The King Who Received Six Votes Out Of 240,000

The year was 1863 and Greece needed a new king. The problem: its old king, Otto, didn’t leave a suitable heir, in part because he wasn’t dead yet and in part because he wasn’t well liked. His ouster caused a gap in the monarchical system and there wasn’t a good way to solve it. So the Greek people decided to vote for a new king. Here are the results, via Wikipedia:


And the winner? Prince William of Denmark. Yes, the guy with six votes who is seventeenth on the list above, faring a few hundred votes worse than “Long Live the Three Powers.”

First off, let’s note that, usually, one does not vote for a monarch; those jobs are typically earned through inheritance or war. But until 1832, Greece didn’t have a king, in part because only a few years earlier, Greece wasn’t a nation in its own right. From 1821 until 1829, Greece was locked in a war of independence against the Ottoman Empire, which had previously ruled over the Greek peninsula. With military support from the Russian Empire, the United Kingdom, and France, the Greek revolutionaries prevailed, establishing an independent state.

From 1829 until 1831, the new nation was led by Ioannis Kapodistrias, a non-monarch governor who was by most accounts an effective one. But Kapodistrias was assassinated in October of 1831 and his successor, his brother, wasn’t nearly as good. Greece fell into disarray and the three powers that helped it win its independence — Russia, the UK, and France — stepped in. At what is now known as the London Conference of 1832, the three nations decided to turn Greece into a monarchy and selected a Bavarian prince named Otto Friedrich Ludwig to rule Greece as its king. He became Otto I, holding the Greek throne until 1862, when he was ousted by a popular uprising.

While the Greek population wasn’t fond of Otto, most were in favor of having a monarchy instead of a republic. Prince Alfred, the second-eldest son of the UK’s Queen Victoria (and at the time second in line for the British throne) was a popular first choice. To confirm the Greek interest in having him as a ruler, the nation held a referendum on the question. Eligible voters were asked to write in the name of their favored leader, and as seen above, Prince Alfred was the favorite in a landslide, taking 230,000 of 240,000 or so votes. But he’d never become the Greek king.

The London Conference had set forth eligibility rules for those selected to rule Greece, and one of them precluded Alfred from becoming the king. Members of the French, British, or Russian royal families were barred from taking the helm of Greece, likely in an effort to curtail closer relations with one of those nations than the other. That meant no Alfred for Greece, so the London Conference signatories looked further down the list. They settled on Prince William, the second-eldest son of Christian IX, heir presumptive to the throne of Denmark. Without controversy, the Greek parliament confirmed the selection. Prince William became King George I.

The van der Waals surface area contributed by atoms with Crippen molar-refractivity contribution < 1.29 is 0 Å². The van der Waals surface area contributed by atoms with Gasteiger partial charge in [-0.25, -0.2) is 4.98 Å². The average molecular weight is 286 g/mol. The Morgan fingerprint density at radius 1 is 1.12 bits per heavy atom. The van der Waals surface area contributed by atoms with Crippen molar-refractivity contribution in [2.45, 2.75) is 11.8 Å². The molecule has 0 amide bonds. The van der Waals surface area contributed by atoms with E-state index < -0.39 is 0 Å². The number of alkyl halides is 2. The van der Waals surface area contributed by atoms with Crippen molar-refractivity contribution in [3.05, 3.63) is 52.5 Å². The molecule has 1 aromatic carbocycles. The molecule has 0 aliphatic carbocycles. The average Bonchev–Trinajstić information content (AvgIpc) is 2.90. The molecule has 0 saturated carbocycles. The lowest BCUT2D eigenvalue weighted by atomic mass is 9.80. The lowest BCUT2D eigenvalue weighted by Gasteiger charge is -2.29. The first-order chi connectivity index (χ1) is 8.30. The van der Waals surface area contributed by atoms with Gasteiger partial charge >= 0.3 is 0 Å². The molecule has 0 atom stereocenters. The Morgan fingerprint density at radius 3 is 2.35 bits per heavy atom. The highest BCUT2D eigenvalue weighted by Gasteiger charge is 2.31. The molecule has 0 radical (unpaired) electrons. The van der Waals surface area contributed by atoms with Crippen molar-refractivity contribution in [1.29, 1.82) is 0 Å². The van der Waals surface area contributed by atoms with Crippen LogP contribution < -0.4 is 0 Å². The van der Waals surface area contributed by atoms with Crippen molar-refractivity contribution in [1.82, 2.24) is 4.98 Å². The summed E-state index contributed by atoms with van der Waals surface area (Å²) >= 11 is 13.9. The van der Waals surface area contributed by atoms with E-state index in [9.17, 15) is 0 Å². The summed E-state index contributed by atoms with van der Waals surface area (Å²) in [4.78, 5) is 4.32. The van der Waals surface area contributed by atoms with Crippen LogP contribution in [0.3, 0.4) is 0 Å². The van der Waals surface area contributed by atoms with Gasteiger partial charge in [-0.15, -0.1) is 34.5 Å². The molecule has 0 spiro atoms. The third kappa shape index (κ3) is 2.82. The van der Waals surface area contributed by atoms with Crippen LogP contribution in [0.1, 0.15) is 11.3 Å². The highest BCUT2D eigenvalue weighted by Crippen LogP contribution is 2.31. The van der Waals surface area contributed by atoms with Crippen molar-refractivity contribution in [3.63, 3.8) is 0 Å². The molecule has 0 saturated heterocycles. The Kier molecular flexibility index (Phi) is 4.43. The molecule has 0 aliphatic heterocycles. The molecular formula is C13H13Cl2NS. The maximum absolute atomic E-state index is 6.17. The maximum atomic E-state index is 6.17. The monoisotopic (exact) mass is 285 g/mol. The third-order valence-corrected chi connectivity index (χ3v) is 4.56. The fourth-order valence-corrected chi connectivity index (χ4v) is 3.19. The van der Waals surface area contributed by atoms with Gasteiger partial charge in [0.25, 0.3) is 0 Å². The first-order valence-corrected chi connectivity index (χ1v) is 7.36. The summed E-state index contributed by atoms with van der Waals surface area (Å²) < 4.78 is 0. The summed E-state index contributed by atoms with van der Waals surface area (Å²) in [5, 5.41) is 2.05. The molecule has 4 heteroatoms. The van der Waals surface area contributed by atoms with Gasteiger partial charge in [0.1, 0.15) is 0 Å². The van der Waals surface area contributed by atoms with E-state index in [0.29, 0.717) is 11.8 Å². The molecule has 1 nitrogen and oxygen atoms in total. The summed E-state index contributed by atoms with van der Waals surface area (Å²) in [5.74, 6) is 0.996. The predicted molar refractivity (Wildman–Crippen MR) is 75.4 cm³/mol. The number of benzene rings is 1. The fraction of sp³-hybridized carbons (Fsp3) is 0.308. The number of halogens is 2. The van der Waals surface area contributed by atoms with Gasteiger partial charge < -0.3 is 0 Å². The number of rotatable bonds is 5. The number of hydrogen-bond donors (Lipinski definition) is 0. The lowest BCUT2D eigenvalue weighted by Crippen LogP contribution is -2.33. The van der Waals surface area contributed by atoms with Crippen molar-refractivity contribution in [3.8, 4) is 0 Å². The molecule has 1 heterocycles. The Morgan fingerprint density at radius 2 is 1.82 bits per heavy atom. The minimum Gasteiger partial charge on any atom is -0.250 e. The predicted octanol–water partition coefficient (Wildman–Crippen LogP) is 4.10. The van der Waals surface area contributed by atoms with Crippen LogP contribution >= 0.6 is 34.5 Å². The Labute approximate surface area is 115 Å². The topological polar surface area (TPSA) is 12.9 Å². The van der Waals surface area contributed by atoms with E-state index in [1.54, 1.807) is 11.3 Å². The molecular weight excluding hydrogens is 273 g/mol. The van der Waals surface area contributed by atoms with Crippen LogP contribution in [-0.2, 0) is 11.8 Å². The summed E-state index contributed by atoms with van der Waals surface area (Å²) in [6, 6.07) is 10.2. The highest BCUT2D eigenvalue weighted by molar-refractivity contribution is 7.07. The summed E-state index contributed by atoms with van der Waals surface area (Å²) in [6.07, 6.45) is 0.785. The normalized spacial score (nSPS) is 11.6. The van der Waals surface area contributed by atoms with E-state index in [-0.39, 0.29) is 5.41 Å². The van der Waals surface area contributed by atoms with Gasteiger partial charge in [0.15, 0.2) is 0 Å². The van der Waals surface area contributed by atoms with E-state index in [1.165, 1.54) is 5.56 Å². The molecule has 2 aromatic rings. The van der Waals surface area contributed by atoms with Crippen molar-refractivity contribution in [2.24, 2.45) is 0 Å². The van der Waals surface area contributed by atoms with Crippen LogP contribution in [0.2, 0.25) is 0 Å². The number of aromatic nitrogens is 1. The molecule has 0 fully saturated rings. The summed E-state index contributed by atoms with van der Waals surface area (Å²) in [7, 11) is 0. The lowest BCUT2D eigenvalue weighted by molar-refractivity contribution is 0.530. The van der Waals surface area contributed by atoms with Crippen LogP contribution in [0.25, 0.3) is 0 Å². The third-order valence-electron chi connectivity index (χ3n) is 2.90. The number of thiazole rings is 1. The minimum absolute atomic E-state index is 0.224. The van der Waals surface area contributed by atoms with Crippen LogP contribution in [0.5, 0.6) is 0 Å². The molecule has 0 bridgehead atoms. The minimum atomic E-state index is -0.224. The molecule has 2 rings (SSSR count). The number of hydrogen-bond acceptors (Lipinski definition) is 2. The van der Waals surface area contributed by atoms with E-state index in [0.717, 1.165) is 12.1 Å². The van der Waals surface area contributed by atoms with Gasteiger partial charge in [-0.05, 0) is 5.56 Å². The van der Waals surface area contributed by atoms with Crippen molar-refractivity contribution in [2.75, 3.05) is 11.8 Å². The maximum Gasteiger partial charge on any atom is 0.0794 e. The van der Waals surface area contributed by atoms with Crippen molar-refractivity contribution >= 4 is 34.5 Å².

Despite these inauspicious beginnings, George I of Greece proved to be a popular ruler. He served his new nation for nearly fifty years before falling to a rogue assassin in 1913.

Bonus Fact: George I’s heirs ruled Greece until his great-grandson, Constantine II, was forced from the throne by a junta in 1973. (The monarchy was abolished shortly thereafter.) But George’s line went in reverse for a bit. George I’s son, Constantine I, ruled from his father’s death until the close of World War I, when he and his oldest son, George II, fled Greece. Constantine’s second son, Alexander (not the Great), became king but died three years later — he was trying to stop a fight between a dog and a monkey but the monkey fatally bit him. Constantine I returned to the throne, thereby succeeding his son. (He abdicated it again two years later, this time to George II.)

From the Archives: The Queen of Suite 212: How a Yugoslavian royal (who was part of the the Greek royal family, too), ended up giving birth in Yugoslavia without leaving the United Kingdom.

Take the Quiz: Name the kings of Greece. (If you read the above, you should be able to just about ace this one.)

Related: A book titled “A Concise History of Greece.” It’s 308 pages, though.